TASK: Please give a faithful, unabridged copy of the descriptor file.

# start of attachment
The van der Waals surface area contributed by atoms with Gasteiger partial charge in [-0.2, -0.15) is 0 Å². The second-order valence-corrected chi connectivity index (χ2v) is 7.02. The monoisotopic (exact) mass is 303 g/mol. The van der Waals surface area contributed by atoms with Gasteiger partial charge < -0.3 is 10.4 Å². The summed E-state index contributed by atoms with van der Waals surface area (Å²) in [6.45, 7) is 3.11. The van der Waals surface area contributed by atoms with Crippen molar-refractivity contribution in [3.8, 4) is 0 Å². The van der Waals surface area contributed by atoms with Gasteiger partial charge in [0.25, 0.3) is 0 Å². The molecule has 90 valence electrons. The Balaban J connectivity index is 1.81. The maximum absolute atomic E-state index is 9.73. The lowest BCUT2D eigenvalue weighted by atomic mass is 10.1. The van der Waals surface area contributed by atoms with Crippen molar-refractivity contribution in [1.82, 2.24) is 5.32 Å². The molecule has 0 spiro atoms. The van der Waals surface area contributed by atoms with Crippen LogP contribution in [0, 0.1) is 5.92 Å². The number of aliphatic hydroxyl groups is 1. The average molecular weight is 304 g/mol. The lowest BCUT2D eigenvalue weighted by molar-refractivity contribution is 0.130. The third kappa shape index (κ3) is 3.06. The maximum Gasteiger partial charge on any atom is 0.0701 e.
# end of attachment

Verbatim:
The van der Waals surface area contributed by atoms with Gasteiger partial charge in [-0.2, -0.15) is 0 Å². The second-order valence-corrected chi connectivity index (χ2v) is 7.02. The monoisotopic (exact) mass is 303 g/mol. The van der Waals surface area contributed by atoms with Gasteiger partial charge < -0.3 is 10.4 Å². The summed E-state index contributed by atoms with van der Waals surface area (Å²) in [6.45, 7) is 3.11. The van der Waals surface area contributed by atoms with Crippen molar-refractivity contribution in [3.8, 4) is 0 Å². The van der Waals surface area contributed by atoms with Gasteiger partial charge in [0.25, 0.3) is 0 Å². The molecule has 90 valence electrons. The Balaban J connectivity index is 1.81. The maximum absolute atomic E-state index is 9.73. The lowest BCUT2D eigenvalue weighted by atomic mass is 10.1. The van der Waals surface area contributed by atoms with Crippen molar-refractivity contribution in [1.82, 2.24) is 5.32 Å². The molecule has 0 spiro atoms. The van der Waals surface area contributed by atoms with Crippen LogP contribution in [0, 0.1) is 5.92 Å². The number of aliphatic hydroxyl groups is 1. The average molecular weight is 304 g/mol. The lowest BCUT2D eigenvalue weighted by molar-refractivity contribution is 0.130. The third kappa shape index (κ3) is 3.06. The maximum Gasteiger partial charge on any atom is 0.0701 e.